Dr. Oleg Andreev Video (Text Version)
Title: Targeted Delivery of Gold Nanoparticles to Breast Tumors
Investigator: Oleg Andreev, PhD; University of Rhode Island
The main achievement during this study is development of peptides that target tumor acidity.
Most tumors, solid tumors and particular breast cancer tumors, they are acidic so they—they create an acidic environment because the cancer cells reach to the glycolytic pathway, and they create various acidic extracellular environment. This phenomenon is called the Warburg effect and Dr. Warburg got the Nobel Prize a long time ago for the discovery of this effect. But unfortunately the tumor acidity was not used as a target for—for treatment or diagnostic of tumors. And we—we worked in molecular biophysics field and mostly we are studying the folding of protein, membrane proteins, in particular, we’re studying membrane peptides insertion and folding. And we found one peptide which is soluble in water but in an acidic environment, it inserts in the membrane and forms alpha helix.
And this—then we know that the tumor is acidic and we ask it ourselves this peptide can be used for targeting of tumor acidic tissue. We call this peptide pHLIP, ph-low insertion peptide. And we labeled it with fluorescent dyes and just checked on the mice models and indeed these peptides can find tumors and they can accumulate in the tumor and we can see it using fluorescence imaging techniques.
And the next step was if we can deliver fluorescent dyes or imaging dyes or some drugs—what we’re doing, so maybe we can deliver nanoparticles as well to the tumor and use this opportunity to treat or improve diagnosis of cancer tumors using nanoparticles. The main results, which actually I’m presenting on this conference—that delivery of gold nanoparticles to the tumors.
Gold is attached to this peptide, and the peptide when it inserts, it forms helix. And in healthy tissue, it doesn’t insert it; it can bind weakly to the surface but then it detaches and in time it washed out. But this insertion, it makes very stable complex and this complex stays for several weeks actually.
And we can attach our peptide to these gold nanoparticles and then inject in the blood and see distribution in the tumors. So we found that indeed it reached the tumor and accumulate there and gold nanoparticles can be used for enhancement imaging for the diagnosis of tumors and also for enhancement radiation treatment because when you apply the radiation, gold can transfer this into Auger electrons it’s called and this Auger electrons, they can kill cancer cells.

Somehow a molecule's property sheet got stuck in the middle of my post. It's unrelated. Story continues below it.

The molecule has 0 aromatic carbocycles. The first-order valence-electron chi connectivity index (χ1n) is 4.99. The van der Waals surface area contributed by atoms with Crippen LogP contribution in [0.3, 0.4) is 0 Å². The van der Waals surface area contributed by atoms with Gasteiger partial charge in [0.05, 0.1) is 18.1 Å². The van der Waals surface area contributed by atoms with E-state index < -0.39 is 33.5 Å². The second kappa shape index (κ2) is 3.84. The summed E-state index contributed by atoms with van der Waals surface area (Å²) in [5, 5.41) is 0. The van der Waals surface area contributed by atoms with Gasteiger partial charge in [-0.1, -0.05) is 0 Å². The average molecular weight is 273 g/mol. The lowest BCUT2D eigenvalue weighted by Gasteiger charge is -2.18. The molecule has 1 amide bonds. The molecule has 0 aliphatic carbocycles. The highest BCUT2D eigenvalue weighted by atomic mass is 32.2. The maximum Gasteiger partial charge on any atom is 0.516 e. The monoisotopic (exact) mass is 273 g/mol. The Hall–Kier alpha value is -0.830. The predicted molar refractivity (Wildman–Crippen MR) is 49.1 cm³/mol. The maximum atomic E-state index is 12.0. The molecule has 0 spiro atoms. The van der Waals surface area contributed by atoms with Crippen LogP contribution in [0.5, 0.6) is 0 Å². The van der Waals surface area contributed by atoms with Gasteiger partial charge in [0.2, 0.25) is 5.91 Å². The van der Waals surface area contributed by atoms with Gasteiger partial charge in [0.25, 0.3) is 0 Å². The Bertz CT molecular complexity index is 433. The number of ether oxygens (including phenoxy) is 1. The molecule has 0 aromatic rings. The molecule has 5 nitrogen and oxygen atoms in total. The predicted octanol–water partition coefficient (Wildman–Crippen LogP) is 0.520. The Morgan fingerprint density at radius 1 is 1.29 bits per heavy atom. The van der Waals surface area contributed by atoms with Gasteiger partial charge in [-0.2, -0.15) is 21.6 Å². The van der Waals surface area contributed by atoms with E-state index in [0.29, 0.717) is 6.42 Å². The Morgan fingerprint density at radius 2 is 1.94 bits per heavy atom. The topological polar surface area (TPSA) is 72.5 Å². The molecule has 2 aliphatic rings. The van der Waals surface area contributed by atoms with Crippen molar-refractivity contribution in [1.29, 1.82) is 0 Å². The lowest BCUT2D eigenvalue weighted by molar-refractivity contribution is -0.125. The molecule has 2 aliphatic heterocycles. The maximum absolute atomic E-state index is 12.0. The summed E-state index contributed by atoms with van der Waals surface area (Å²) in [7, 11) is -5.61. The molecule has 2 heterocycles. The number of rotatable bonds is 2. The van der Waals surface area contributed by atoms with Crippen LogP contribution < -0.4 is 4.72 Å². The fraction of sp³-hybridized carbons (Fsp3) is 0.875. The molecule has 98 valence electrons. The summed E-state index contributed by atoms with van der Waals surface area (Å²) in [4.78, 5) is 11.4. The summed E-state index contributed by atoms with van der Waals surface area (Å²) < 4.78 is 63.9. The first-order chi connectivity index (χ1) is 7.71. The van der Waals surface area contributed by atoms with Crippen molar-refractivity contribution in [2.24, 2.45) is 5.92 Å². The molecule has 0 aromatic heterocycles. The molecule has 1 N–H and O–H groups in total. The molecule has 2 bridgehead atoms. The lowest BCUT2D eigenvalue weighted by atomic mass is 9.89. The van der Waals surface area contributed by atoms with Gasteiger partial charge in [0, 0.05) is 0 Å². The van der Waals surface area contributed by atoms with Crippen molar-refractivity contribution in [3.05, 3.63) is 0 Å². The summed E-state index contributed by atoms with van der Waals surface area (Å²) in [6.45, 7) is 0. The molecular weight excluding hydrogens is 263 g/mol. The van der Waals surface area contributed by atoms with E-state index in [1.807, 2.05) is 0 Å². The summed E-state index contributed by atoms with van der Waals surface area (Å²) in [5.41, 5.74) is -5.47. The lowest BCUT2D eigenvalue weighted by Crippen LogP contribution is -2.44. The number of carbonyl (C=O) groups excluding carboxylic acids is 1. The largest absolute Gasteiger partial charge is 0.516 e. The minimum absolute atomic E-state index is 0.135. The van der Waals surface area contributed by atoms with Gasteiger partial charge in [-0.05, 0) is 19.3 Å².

So it increases efficiency of radiation therapy by itself and if you have much more gold accumulated in tumor tissue than in surrounding normal tissue, healthy tissue that means that you can decrease the radiation dose, and this would not affect much of the healthy tissue but would destroy the tumor tissue.
And also even some spot that you cannot identify, they will be marked the pHLIP nano-gold as well so total radiation beam you don’t need to focus exactly to the—to the tumor body but you can—you can apply it more—more widely to this area and kill any—any small tumors that are not even connected to the main tumor body.
And also the advantage that is—this gold is staying for a long time; you can—you can do this radiation therapy several times every day or maybe different frequency in time, and because this gold would stay here and you can use it many times. So if we deliver like I think 1,000 nano-gold particles, this would certainly maybe close to the 100% that these cancer cells will be destroyed by radiation. And we would not have these gold in the healthy cells so they would not damage much by this radiation. And we—also we can use less radiation than normally used right now in radiation oncology.
There is still a lot of work that needs to be done; particle size and particle shape is very important and it affects the efficiency of delivery. We’re working with some collaborators from Rhode Island Hospital and from Tufts University; they are medical doctors that are doing radiation therapy, and we hope that soon we will start experiments using nano-gold for radiation therapy.
This program, Breast Cancer Program, focused on the novelty of the approach. And I think supporting any novel—sometimes maybe crazy ideas—would lead to the breakthrough in breast cancer research in the future and right now.